30 review for Political Control of the Economy

  1. 4 out of 5

    Steven Peterson

    The premise of this book is stated early on (Page ix): ". . .I seek to show how certain political variables determine macroeconomic outcomes in a systematic and predictable way. In particular, I provide evidence demonstrating the role of elections and political parties in deciding who gets what, when, and how in the political arena." He notes that the state of the economy has an effect on elections. He also provides some evidence that the party in power will work to "juice up" the economy in an The premise of this book is stated early on (Page ix): ". . .I seek to show how certain political variables determine macroeconomic outcomes in a systematic and predictable way. In particular, I provide evidence demonstrating the role of elections and political parties in deciding who gets what, when, and how in the political arena." He notes that the state of the economy has an effect on elections. He also provides some evidence that the party in power will work to "juice up" the economy in an election year. One story: Richard Nixon sending a personal note to all retirees about his administration having increased Social Security payments (coincidentally, the note arrived just before a presidential election, in October of 1972). A golden oldie that still has relevance today. . . .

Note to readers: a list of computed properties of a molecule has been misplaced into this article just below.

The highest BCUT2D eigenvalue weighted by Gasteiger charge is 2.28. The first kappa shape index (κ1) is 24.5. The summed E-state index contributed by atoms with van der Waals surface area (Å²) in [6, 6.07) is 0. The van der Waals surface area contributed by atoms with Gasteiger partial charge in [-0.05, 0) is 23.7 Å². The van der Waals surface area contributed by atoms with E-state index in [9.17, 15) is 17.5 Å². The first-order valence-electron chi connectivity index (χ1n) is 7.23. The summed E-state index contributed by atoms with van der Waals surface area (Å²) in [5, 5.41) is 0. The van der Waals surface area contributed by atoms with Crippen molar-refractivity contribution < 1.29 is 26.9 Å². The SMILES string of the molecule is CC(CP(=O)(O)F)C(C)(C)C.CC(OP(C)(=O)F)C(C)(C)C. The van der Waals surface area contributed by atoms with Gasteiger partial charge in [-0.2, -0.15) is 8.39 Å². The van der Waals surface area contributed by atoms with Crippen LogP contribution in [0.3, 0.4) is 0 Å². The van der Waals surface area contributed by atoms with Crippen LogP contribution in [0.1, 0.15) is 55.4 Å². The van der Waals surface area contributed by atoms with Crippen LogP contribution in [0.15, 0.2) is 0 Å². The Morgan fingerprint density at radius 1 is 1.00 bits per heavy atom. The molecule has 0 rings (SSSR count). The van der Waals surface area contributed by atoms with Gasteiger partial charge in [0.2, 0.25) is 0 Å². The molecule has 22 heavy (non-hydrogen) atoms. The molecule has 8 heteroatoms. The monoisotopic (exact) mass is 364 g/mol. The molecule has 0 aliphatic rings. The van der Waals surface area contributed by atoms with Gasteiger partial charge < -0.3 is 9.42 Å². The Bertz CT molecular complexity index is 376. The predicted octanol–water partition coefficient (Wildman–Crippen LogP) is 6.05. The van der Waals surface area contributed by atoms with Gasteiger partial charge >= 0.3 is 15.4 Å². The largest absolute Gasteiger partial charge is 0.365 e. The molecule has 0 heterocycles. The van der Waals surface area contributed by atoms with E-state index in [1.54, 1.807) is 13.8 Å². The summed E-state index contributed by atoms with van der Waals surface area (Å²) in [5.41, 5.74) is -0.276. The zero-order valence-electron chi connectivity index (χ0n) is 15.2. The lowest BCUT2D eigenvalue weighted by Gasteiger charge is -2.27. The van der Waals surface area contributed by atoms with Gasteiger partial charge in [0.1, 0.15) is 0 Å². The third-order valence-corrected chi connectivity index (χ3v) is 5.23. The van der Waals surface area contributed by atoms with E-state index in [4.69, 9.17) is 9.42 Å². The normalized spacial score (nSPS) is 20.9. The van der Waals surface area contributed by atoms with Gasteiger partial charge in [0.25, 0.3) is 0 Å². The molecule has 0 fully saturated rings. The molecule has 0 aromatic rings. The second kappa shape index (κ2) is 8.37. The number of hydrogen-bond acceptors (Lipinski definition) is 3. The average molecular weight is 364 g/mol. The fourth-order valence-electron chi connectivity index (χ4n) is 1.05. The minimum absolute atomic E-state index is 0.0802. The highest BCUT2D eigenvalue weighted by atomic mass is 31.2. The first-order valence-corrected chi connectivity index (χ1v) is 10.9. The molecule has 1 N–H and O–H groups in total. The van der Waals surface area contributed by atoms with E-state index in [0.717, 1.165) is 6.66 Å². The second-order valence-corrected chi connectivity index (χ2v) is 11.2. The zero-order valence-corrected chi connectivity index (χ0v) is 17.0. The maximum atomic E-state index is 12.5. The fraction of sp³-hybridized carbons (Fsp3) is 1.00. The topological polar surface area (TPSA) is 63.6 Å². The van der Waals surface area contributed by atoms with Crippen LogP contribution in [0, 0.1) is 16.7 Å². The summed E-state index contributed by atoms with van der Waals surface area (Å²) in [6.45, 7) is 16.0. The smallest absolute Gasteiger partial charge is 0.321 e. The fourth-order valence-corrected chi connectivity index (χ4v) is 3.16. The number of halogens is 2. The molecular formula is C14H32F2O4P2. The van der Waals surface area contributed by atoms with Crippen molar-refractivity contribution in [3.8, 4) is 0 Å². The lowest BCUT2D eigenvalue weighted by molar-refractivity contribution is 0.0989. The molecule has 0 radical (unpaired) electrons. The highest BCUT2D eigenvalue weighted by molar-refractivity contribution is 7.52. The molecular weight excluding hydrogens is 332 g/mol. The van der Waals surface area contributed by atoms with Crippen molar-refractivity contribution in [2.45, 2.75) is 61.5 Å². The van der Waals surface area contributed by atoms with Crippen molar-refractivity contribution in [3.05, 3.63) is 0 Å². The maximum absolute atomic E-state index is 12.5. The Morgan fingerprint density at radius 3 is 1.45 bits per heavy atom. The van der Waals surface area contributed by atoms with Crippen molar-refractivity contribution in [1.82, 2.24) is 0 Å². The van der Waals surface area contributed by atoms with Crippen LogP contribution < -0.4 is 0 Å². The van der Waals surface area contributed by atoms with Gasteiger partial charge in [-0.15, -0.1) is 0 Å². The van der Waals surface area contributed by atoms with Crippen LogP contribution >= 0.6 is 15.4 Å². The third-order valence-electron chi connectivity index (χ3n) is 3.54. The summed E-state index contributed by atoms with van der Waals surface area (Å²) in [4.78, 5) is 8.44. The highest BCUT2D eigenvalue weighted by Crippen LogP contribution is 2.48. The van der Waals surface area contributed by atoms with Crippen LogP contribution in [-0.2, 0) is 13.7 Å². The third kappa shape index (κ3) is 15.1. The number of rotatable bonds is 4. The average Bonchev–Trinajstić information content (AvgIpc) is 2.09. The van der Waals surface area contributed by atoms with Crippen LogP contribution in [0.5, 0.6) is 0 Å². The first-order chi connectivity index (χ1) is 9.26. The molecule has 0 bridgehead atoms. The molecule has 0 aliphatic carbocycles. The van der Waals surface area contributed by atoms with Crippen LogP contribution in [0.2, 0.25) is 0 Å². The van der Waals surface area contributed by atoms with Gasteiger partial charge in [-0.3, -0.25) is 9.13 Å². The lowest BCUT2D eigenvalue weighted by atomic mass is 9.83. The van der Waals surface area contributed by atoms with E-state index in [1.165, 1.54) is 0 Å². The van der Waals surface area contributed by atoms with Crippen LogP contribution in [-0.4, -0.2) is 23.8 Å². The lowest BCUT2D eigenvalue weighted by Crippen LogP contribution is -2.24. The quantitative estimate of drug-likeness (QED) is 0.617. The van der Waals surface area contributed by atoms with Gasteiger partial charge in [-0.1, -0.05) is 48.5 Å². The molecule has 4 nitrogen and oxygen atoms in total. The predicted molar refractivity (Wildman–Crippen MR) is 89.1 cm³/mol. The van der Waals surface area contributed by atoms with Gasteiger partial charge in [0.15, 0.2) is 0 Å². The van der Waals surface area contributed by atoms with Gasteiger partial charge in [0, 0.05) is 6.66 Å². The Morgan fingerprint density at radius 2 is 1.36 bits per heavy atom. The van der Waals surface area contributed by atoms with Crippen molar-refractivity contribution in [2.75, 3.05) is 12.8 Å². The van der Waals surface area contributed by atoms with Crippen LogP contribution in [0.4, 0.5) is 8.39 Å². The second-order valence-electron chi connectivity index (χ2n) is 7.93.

2. 4 out of 5

    Sean Rosenthal

    Interesting Quote: "President [Kennedy]...now agreed...on the need for a complete military withdrawal from Vietnam. 'But I can't do that until 1965, after I'm reelected,' Kennedy told Mansfield . . . 'In 1965, I'll be damned everywhere as a Communist appeaser. But I don't care. If I tried to pull out completely now, we would have another Joe McCarthy red scare on our hands, but I can do it after I'm reelected. So we had better make damned sure that I am reelected.'" -Kenneth O'Donnell, quoted by Interesting Quote: "President [Kennedy]...now agreed...on the need for a complete military withdrawal from Vietnam. 'But I can't do that until 1965, after I'm reelected,' Kennedy told Mansfield . . . 'In 1965, I'll be damned everywhere as a Communist appeaser. But I don't care. If I tried to pull out completely now, we would have another Joe McCarthy red scare on our hands, but I can do it after I'm reelected. So we had better make damned sure that I am reelected.'" -Kenneth O'Donnell, quoted by Edward Tufte, Political Control of the Economy

  3. 5 out of 5

    Sankarshan

  4. 5 out of 5

    Simon Riley

  5. 4 out of 5

    Michael

  6. 4 out of 5

    Erik

  7. 5 out of 5

    Chris

  8. 5 out of 5

    John

  9. 5 out of 5

    Jay Sethi

  10. 4 out of 5

    Jeffrey Howard

  11. 5 out of 5

    Haley

  12. 5 out of 5

    Victoria Kennedy

  13. 4 out of 5

    Natsu

  14. 4 out of 5

    Justin Myers

  15. 5 out of 5

    Patrick

  16. 4 out of 5

    Tom

  17. 5 out of 5

    Jade

  18. 5 out of 5

    Lalchand

  19. 4 out of 5

    Jeff

  20. 5 out of 5

    Jen Swayze

  21. 5 out of 5

    Lakshman

  22. 4 out of 5

    Anthony Ambroselli

  23. 4 out of 5

    Arav Kann

  24. 4 out of 5

    Aehly

  25. 4 out of 5

    Bob Marovich

  26. 5 out of 5

    Robert Kulzick

  27. 5 out of 5

    John Ermer

  28. 4 out of 5

    Trashy Pit

  29. 5 out of 5

    John Jacob

  30. 5 out of 5

    Trevor Dobson